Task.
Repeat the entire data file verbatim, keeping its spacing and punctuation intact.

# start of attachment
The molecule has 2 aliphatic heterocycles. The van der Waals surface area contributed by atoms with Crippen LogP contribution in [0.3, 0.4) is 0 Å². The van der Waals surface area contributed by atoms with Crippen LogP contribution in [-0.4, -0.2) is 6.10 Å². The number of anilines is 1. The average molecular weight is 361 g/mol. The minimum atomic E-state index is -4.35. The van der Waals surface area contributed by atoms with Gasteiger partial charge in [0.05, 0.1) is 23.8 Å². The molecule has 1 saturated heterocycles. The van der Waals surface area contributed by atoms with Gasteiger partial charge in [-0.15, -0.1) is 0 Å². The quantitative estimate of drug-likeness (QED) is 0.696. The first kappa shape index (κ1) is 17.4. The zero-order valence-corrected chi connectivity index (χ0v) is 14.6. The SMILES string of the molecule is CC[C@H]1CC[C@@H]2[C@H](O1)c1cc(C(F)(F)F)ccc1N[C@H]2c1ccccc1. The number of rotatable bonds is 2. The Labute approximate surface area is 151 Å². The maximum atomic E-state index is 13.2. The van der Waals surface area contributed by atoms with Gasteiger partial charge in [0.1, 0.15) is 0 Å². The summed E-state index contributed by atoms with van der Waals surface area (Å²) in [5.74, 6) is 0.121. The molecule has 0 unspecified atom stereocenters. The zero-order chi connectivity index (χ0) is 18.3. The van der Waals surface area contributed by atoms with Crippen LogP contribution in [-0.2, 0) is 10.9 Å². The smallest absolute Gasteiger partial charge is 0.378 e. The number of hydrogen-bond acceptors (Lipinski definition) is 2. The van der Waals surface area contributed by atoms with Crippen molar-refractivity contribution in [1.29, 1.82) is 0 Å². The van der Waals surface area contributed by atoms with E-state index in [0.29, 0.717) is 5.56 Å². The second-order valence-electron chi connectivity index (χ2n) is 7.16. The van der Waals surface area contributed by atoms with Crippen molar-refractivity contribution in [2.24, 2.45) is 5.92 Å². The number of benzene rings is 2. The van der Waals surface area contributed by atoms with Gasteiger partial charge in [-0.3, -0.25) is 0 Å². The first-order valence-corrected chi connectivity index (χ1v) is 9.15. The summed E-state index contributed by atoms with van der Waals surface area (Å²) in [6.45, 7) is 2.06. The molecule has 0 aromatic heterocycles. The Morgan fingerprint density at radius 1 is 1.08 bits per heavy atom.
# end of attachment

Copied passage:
The molecule has 2 aliphatic heterocycles. The van der Waals surface area contributed by atoms with Crippen LogP contribution in [0.3, 0.4) is 0 Å². The van der Waals surface area contributed by atoms with Crippen LogP contribution in [-0.4, -0.2) is 6.10 Å². The number of anilines is 1. The average molecular weight is 361 g/mol. The minimum atomic E-state index is -4.35. The van der Waals surface area contributed by atoms with Gasteiger partial charge in [0.05, 0.1) is 23.8 Å². The molecule has 1 saturated heterocycles. The van der Waals surface area contributed by atoms with Gasteiger partial charge in [-0.15, -0.1) is 0 Å². The quantitative estimate of drug-likeness (QED) is 0.696. The first kappa shape index (κ1) is 17.4. The zero-order valence-corrected chi connectivity index (χ0v) is 14.6. The SMILES string of the molecule is CC[C@H]1CC[C@@H]2[C@H](O1)c1cc(C(F)(F)F)ccc1N[C@H]2c1ccccc1. The number of rotatable bonds is 2. The Labute approximate surface area is 151 Å². The maximum atomic E-state index is 13.2. The van der Waals surface area contributed by atoms with Gasteiger partial charge in [0.1, 0.15) is 0 Å². The summed E-state index contributed by atoms with van der Waals surface area (Å²) in [5.74, 6) is 0.121. The molecule has 0 unspecified atom stereocenters. The zero-order chi connectivity index (χ0) is 18.3. The van der Waals surface area contributed by atoms with Crippen LogP contribution in [-0.2, 0) is 10.9 Å². The smallest absolute Gasteiger partial charge is 0.378 e. The number of hydrogen-bond acceptors (Lipinski definition) is 2. The van der Waals surface area contributed by atoms with Crippen molar-refractivity contribution in [1.29, 1.82) is 0 Å². The van der Waals surface area contributed by atoms with E-state index in [0.29, 0.717) is 5.56 Å². The second-order valence-electron chi connectivity index (χ2n) is 7.16. The van der Waals surface area contributed by atoms with Crippen molar-refractivity contribution in [2.24, 2.45) is 5.92 Å². The number of benzene rings is 2. The van der Waals surface area contributed by atoms with Gasteiger partial charge in [-0.3, -0.25) is 0 Å². The first-order valence-corrected chi connectivity index (χ1v) is 9.15. The summed E-state index contributed by atoms with van der Waals surface area (Å²) in [6.45, 7) is 2.06. The molecule has 0 aromatic heterocycles. The Morgan fingerprint density at radius 1 is 1.08 bits per heavy atom.